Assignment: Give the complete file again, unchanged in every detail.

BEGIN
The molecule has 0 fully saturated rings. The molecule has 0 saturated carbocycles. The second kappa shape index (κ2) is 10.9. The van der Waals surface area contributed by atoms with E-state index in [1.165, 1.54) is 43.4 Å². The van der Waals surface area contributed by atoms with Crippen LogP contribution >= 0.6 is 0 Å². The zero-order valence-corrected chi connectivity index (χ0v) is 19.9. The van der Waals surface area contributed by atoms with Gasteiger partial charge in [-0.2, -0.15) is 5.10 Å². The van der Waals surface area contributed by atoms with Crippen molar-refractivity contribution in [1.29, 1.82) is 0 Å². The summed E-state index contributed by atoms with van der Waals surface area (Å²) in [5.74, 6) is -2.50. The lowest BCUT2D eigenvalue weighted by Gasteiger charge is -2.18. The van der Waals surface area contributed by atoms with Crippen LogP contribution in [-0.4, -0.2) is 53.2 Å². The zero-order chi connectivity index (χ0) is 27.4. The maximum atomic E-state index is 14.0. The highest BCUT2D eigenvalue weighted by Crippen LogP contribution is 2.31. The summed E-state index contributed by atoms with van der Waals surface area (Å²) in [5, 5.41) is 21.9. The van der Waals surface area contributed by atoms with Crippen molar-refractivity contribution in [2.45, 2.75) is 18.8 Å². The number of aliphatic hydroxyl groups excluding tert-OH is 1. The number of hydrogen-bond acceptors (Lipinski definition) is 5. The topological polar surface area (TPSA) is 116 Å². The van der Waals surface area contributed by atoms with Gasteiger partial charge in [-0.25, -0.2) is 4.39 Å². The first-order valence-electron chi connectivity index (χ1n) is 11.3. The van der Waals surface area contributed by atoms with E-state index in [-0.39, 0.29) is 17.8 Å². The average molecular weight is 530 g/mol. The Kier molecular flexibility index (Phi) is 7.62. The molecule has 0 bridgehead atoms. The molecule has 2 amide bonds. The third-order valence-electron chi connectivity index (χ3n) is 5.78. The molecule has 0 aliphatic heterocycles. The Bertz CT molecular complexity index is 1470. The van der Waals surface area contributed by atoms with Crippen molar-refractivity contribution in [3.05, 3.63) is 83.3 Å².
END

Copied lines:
The molecule has 0 fully saturated rings. The molecule has 0 saturated carbocycles. The second kappa shape index (κ2) is 10.9. The van der Waals surface area contributed by atoms with E-state index in [1.165, 1.54) is 43.4 Å². The van der Waals surface area contributed by atoms with Crippen LogP contribution >= 0.6 is 0 Å². The zero-order valence-corrected chi connectivity index (χ0v) is 19.9. The van der Waals surface area contributed by atoms with Gasteiger partial charge in [-0.2, -0.15) is 5.10 Å². The van der Waals surface area contributed by atoms with Crippen molar-refractivity contribution in [1.29, 1.82) is 0 Å². The summed E-state index contributed by atoms with van der Waals surface area (Å²) in [5.74, 6) is -2.50. The lowest BCUT2D eigenvalue weighted by Gasteiger charge is -2.18. The van der Waals surface area contributed by atoms with Crippen LogP contribution in [-0.4, -0.2) is 53.2 Å². The zero-order chi connectivity index (χ0) is 27.4. The maximum atomic E-state index is 14.0. The highest BCUT2D eigenvalue weighted by Crippen LogP contribution is 2.31. The summed E-state index contributed by atoms with van der Waals surface area (Å²) in [5, 5.41) is 21.9. The van der Waals surface area contributed by atoms with Crippen molar-refractivity contribution in [2.45, 2.75) is 18.8 Å². The number of aliphatic hydroxyl groups excluding tert-OH is 1. The number of hydrogen-bond acceptors (Lipinski definition) is 5. The topological polar surface area (TPSA) is 116 Å². The van der Waals surface area contributed by atoms with Gasteiger partial charge in [-0.25, -0.2) is 4.39 Å². The first-order valence-electron chi connectivity index (χ1n) is 11.3. The van der Waals surface area contributed by atoms with E-state index in [-0.39, 0.29) is 17.8 Å². The average molecular weight is 530 g/mol. The Kier molecular flexibility index (Phi) is 7.62. The molecule has 0 bridgehead atoms. The molecule has 2 amide bonds. The third-order valence-electron chi connectivity index (χ3n) is 5.78. The molecule has 0 aliphatic heterocycles. The Bertz CT molecular complexity index is 1470. The van der Waals surface area contributed by atoms with Crippen molar-refractivity contribution in [3.05, 3.63) is 83.3 Å².